The new bill applies to your family's genetic info, too. If being forced to tell your employer about your grandmother's bout with breast cancer sounds illegal, that's because it is—right now. Today, GINA prevents employers from accessing their employees' family medical history. But a provision in the Preserving Employee Wellness Act would allow them to demand detailed family medical information, including genetic test results, from employees and their family members.

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As soon as my oldest son read about the bill, he came to me with his concerns about what it would mean for his future employability. For people like my kids, whose family history is an insurance underwriter's nightmare, giving employers access to their family history could make them unemployable. It could also prevent them from being approved for disability insurance, long-term care insurance, or life insurance, none of which are protected under GINA.

Genetic testing can have searing personal and financial implications. Not everyone wants to know, for instance, that they're likely to develop Alzheimer's disease or breast cancer in the future, and it's important to consider how genetic testing will shape your future before you take the test. That's why genetic counseling is required before undergoing traditional genetic testing (direct-to-consumer products like 23andMe are considered entertainment, so they're exempt from this requirement). But there's no provision in Preserving Employee Wellness Act that would require employers to provide genetic counselors to their employees. On the contrary, the bill allows employers to coerce employees into taking genetic tests they might not want to take at all.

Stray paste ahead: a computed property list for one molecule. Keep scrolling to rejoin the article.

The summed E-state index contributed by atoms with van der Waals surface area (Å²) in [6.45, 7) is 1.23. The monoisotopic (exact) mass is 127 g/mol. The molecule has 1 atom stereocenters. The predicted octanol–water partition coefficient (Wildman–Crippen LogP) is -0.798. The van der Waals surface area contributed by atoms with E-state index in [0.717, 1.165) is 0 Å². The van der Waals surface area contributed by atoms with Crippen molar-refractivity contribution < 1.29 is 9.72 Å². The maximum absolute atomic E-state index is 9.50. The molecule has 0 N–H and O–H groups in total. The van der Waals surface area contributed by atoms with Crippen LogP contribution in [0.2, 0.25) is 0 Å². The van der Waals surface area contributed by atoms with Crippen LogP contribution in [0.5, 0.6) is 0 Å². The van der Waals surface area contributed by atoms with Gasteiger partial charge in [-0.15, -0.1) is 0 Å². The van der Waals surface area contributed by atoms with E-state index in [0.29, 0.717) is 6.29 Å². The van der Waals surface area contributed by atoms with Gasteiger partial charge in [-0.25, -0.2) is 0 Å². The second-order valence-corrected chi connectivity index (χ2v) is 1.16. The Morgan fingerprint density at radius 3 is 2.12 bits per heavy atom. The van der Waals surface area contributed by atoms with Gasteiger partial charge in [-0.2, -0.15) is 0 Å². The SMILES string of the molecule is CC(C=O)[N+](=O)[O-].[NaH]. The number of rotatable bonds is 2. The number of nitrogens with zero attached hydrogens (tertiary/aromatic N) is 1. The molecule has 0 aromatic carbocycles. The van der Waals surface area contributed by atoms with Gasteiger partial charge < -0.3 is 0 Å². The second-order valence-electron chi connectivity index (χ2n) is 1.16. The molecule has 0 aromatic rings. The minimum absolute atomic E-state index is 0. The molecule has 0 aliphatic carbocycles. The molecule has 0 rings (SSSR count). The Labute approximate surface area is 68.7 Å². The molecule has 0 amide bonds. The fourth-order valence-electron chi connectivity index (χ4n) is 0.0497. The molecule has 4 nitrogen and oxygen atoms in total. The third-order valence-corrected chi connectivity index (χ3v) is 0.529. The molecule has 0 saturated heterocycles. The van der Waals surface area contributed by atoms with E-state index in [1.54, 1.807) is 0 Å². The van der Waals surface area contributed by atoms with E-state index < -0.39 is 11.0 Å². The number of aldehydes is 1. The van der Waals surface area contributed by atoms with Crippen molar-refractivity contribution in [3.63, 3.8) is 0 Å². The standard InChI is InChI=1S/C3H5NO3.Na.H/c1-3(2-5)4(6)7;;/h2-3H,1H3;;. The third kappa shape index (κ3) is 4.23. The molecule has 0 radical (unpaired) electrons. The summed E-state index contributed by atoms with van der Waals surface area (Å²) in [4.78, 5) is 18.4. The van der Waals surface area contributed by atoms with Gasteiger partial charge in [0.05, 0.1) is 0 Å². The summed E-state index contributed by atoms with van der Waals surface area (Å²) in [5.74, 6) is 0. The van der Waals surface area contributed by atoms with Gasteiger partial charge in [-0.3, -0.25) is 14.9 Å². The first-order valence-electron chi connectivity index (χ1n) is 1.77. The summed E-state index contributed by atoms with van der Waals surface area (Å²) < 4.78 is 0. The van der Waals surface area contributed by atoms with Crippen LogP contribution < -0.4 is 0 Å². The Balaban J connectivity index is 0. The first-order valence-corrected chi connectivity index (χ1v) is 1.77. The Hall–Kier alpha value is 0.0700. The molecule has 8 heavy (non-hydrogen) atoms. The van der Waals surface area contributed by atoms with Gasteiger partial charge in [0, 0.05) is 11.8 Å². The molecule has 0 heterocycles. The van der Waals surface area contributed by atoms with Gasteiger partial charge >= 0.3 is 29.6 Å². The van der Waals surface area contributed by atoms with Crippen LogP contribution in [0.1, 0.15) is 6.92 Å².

There's yet another downside to this bill: As soon as an employee sees their test results, they are required to disclose them on any future applications that inquire about it, such as life insurance, disability insurance, long-term care insurance, and health insurance. It's already legal to discriminate against people with pre-existing conditions for those first three categories, and Republicans are trying to make it legal for the fourth, too—by pushing people with pre-existing conditions on to high-risk health insurance plans. So it's not just about what an employer does with your info, but how getting tested affects your ability to be insured.

If employee wellness programs actually helped anyone, this might be slightly less appalling, but they're pretty much a scam. Plus, if employers begin to ask too many lifestyle-related questions as part of these programs (such as inquiring into employees' pot-smoking habits), they may see younger, generally healthier employees choosing to opt out in order to avoid losing their jobs. Then, as more healthy people pull out of the insurance pool, rates go up for everyone else.

"Higher rates due to worsening experience from less-younger enrollment might end up being more costly than any potential savings of putting in a wellness program with testing and the subsequent financial penalties," says Don Goldmann, past president of the National Association of Health Underwriters and vice president of Word & Brown General Agency.

Even if there aren't systemic consequences of this bill for healthy young adults, there will be for people like me and my family. It targets disabled and chronically ill people who need stable jobs and health insurance even more than the average American, and it allows employers to discriminate against them in the name of "wellness." My employer has no right to my private genetic information and neither does yours. Read This Next: How Gene Testing Forced Me to Reveal My Private Health Information